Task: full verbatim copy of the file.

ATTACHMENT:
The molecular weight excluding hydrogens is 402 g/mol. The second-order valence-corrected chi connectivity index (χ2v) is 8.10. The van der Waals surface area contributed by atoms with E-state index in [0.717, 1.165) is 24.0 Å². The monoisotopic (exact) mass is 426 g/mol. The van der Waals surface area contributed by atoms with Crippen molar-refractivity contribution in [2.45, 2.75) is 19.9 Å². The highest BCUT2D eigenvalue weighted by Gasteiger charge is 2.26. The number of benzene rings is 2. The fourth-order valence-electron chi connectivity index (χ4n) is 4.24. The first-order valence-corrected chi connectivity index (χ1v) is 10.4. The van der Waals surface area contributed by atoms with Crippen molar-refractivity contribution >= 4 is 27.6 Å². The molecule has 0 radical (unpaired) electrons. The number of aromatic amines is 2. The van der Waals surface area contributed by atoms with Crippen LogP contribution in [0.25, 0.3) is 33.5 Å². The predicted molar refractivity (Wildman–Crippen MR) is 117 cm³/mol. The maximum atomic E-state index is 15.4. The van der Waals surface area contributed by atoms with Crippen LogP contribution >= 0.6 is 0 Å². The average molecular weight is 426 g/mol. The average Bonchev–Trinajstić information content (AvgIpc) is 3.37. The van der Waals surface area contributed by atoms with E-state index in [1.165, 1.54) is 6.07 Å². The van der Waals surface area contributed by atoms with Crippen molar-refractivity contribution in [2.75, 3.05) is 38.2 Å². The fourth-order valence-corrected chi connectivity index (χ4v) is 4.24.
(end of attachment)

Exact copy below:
The molecular weight excluding hydrogens is 402 g/mol. The second-order valence-corrected chi connectivity index (χ2v) is 8.10. The van der Waals surface area contributed by atoms with E-state index in [0.717, 1.165) is 24.0 Å². The monoisotopic (exact) mass is 426 g/mol. The van der Waals surface area contributed by atoms with Crippen molar-refractivity contribution in [2.45, 2.75) is 19.9 Å². The highest BCUT2D eigenvalue weighted by Gasteiger charge is 2.26. The number of benzene rings is 2. The fourth-order valence-electron chi connectivity index (χ4n) is 4.24. The first-order valence-corrected chi connectivity index (χ1v) is 10.4. The van der Waals surface area contributed by atoms with Crippen molar-refractivity contribution >= 4 is 27.6 Å². The molecule has 0 radical (unpaired) electrons. The number of aromatic amines is 2. The van der Waals surface area contributed by atoms with Crippen LogP contribution in [0.25, 0.3) is 33.5 Å². The predicted molar refractivity (Wildman–Crippen MR) is 117 cm³/mol. The maximum atomic E-state index is 15.4. The van der Waals surface area contributed by atoms with Crippen LogP contribution >= 0.6 is 0 Å². The average molecular weight is 426 g/mol. The average Bonchev–Trinajstić information content (AvgIpc) is 3.37. The van der Waals surface area contributed by atoms with E-state index in [1.165, 1.54) is 6.07 Å². The van der Waals surface area contributed by atoms with Crippen molar-refractivity contribution in [2.75, 3.05) is 38.2 Å². The fourth-order valence-corrected chi connectivity index (χ4v) is 4.24.